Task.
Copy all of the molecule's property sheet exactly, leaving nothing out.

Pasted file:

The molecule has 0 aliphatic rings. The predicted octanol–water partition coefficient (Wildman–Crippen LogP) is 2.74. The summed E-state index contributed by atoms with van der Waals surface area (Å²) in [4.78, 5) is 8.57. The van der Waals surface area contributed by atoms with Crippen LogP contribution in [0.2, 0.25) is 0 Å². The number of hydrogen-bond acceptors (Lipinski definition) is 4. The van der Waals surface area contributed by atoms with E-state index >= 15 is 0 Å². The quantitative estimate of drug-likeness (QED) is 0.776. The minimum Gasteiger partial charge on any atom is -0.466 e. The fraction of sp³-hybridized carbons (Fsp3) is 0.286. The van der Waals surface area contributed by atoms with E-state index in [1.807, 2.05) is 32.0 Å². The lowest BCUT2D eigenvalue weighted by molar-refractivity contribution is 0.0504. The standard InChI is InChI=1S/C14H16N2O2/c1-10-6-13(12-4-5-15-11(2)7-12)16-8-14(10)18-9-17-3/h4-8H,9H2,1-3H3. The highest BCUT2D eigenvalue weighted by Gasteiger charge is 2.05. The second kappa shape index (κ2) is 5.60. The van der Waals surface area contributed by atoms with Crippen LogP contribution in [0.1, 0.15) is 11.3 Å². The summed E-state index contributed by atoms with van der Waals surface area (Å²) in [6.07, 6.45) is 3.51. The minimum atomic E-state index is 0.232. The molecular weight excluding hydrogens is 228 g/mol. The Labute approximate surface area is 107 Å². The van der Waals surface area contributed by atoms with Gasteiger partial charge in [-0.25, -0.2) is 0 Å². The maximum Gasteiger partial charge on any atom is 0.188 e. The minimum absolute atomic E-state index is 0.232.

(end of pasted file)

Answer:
The molecule has 0 aliphatic rings. The predicted octanol–water partition coefficient (Wildman–Crippen LogP) is 2.74. The summed E-state index contributed by atoms with van der Waals surface area (Å²) in [4.78, 5) is 8.57. The van der Waals surface area contributed by atoms with Crippen LogP contribution in [0.2, 0.25) is 0 Å². The number of hydrogen-bond acceptors (Lipinski definition) is 4. The van der Waals surface area contributed by atoms with E-state index >= 15 is 0 Å². The quantitative estimate of drug-likeness (QED) is 0.776. The minimum Gasteiger partial charge on any atom is -0.466 e. The fraction of sp³-hybridized carbons (Fsp3) is 0.286. The van der Waals surface area contributed by atoms with E-state index in [1.807, 2.05) is 32.0 Å². The lowest BCUT2D eigenvalue weighted by molar-refractivity contribution is 0.0504. The standard InChI is InChI=1S/C14H16N2O2/c1-10-6-13(12-4-5-15-11(2)7-12)16-8-14(10)18-9-17-3/h4-8H,9H2,1-3H3. The highest BCUT2D eigenvalue weighted by Gasteiger charge is 2.05. The second kappa shape index (κ2) is 5.60. The van der Waals surface area contributed by atoms with Crippen LogP contribution in [0.1, 0.15) is 11.3 Å². The summed E-state index contributed by atoms with van der Waals surface area (Å²) in [6.07, 6.45) is 3.51. The minimum atomic E-state index is 0.232. The molecular weight excluding hydrogens is 228 g/mol. The Labute approximate surface area is 107 Å². The van der Waals surface area contributed by atoms with Gasteiger partial charge in [-0.25, -0.2) is 0 Å². The maximum Gasteiger partial charge on any atom is 0.188 e. The minimum absolute atomic E-state index is 0.232.